Skip to main content
padlock icon - secure page this page is secure

Free Content Changes in genome content generated via segregation of non‐allelic homologs

Download Article:

You have access to the full text article on a website external to Ingenta Connect.

Please click here to view this article on Wiley Online Library.

You may be required to register and activate access on Wiley Online Library before you can obtain the full text. If you have any queries please visit Wiley Online Library


A careful analysis of two maize recombinant inbred lines (RILs) relative to their inbred parents revealed the presence of several hundred apparently de novo copy number variants (CNVs). These changes in genome content were validated via both PCR and whole exome‐array capture‐and‐sequencing experiments. One hundred and eighty‐five genomic regions, which overlap with 38 high‐confidence genes, exhibited apparently de novo copy number variation (CNV) in these two RILs and in many instances the same apparently de novo CNV events were observed in multiple RILs. Further analyses revealed that these recurrent apparently de novo CNVs were caused by segregation of single‐copy homologous sequences that are located in non‐allelic positions in the two parental inbred lines. F1 individuals derived from these inbred lines will be hemizygous for each of these non‐allelic homologs but RIL genotypes will contain these sequences at zero, one or two genomic loci. Hence, the segregation of non‐allelic homologs may contribute to transgressive segregation. Indeed, statistical associations between phenotypic quantitative trait loci and genomic losses were observed for two of 14 tested pairs of non‐allelic homologs.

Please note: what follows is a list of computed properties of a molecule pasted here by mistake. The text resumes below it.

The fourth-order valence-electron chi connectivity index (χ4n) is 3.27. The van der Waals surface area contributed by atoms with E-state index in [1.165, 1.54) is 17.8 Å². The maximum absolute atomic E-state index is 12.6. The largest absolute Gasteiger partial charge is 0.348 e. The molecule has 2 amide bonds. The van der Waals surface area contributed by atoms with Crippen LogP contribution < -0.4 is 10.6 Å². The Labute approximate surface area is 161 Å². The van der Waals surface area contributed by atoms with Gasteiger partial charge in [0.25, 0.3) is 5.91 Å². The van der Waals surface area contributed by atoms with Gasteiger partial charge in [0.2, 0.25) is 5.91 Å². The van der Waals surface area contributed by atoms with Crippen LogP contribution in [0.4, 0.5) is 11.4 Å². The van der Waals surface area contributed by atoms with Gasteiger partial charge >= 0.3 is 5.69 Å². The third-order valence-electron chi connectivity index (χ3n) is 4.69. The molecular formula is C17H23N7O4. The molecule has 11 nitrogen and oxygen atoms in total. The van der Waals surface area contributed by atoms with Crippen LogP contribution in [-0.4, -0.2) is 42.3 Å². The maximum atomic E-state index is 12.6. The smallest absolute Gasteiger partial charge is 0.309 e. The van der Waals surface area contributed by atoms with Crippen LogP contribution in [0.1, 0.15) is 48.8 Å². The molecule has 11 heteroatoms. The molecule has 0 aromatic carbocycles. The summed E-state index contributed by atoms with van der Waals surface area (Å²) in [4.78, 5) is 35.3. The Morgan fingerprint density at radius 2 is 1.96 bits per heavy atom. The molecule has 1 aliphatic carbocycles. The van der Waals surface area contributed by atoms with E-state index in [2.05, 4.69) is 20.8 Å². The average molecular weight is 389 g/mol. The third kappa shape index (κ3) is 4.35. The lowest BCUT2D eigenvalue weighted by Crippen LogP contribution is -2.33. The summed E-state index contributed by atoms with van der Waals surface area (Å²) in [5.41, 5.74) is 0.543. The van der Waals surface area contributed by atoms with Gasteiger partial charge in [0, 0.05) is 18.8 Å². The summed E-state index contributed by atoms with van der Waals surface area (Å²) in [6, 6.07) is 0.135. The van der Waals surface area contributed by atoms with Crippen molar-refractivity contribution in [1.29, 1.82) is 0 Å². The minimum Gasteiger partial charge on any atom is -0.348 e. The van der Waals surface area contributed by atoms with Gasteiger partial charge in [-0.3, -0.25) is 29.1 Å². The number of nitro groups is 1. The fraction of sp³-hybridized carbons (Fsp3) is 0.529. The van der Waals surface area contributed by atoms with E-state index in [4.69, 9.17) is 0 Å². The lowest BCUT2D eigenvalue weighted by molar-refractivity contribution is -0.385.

No References
No Citations
No Supplementary Data
No Article Media
No Metrics

Document Type: Research Article

Affiliations: 1: Department of Agronomy, 2035 Roy J. Carver Co-Lab, Iowa State University, Ames, IA 50011, USA 2: Interdepartmental Genetics, 2035 Roy J. Carver Co-Lab, Iowa State University, Ames, IA 50011, USA 3: Research Informatics, Roche NimbleGen, 500 South Rosa Road, Madison, WI 53705, USA 4: Development and Research, Roche NimbleGen, 500 South Rosa Road, Madison, WI 53705, USA 5: State Key Lab of Agrobiotechnology, China Agriculture University, Beijing, China 6: Department of Plant Biology, 250 Biological Science Center, St Paul, MN 55108, USA 7: Department of Statistics, 2115 Snedecor, Iowa State University, Ames, IA 50011, USA

Publication date: November 1, 2012

  • Access Key
  • Free content
  • Partial Free content
  • New content
  • Open access content
  • Partial Open access content
  • Subscribed content
  • Partial Subscribed content
  • Free trial content
Cookie Policy
Cookie Policy
Ingenta Connect website makes use of cookies so as to keep track of data that you have filled in. I am Happy with this Find out more